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Congressman Bill Owens and farmer Richard Eakins talk about corn storage. Owens voted in favor of the Farm Bill. Photo: Sarah Harris.
Congressman Bill Owens and farmer Richard Eakins talk about corn storage. Owens voted in favor of the Farm Bill. Photo: Sarah Harris.

Farm Bill moves on to Senate

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The bipartisan compromise version of the Farm Bill sailed through the House of Representatives yesterday, with 60% of lawmakers voting yes. David Sommerstein reports on the 5 year, $500 billion package.

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Reported by

David Sommerstein
Reporter/ Producer

The last Farm Bill expired two years ago. And the U.S. has been without a comprehensive agricultural strategy since then.

New York Farm Bureau president Dean Norton says the best part of the bill is that it’s done.

NORTON: Farmers and agriculturalists have been waiting for this for a couple years. Now we’ll have some certainty, that we can make some plans for our operations for the next five years going forward. Certainty is always a positive when it comes to this type of legislation.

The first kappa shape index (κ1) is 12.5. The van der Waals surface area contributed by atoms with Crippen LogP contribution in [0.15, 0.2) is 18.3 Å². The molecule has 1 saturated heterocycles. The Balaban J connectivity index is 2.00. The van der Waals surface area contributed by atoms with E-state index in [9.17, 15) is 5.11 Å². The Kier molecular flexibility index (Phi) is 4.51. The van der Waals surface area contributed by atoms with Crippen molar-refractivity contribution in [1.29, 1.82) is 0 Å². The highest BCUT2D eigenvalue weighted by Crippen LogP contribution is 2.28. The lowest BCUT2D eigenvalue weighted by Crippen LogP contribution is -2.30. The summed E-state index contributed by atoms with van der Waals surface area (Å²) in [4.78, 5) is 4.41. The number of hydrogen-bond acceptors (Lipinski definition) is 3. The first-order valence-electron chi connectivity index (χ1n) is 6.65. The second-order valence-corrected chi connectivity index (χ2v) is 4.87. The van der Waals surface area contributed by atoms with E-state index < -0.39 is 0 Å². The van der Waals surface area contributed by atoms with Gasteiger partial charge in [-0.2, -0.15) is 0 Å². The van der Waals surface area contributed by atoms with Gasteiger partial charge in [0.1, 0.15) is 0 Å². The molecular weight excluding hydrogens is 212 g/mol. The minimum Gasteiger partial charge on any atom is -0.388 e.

The bill provides a new margin insurance program to protect dairy farmers from low milk prices and high feed costs. It also includes a robust program to protect wetlands, grasslands, and forests. It offers organic farmers more generous crop insurance. And it continues a beginning farmer program.

The bill cuts food stamps by 800 million dollars, which is a tenth what Tea Party Republicans wanted to cut from the program, but twice what liberal Democrats were initially willing to cut.

North Country Congressman Bill Owens voted for the bill, which also includes measures he co-sponsored to export apples to Canada and better market New York maple syrup.

The bill now goes to the Senate, where it’s expected to pass easily.

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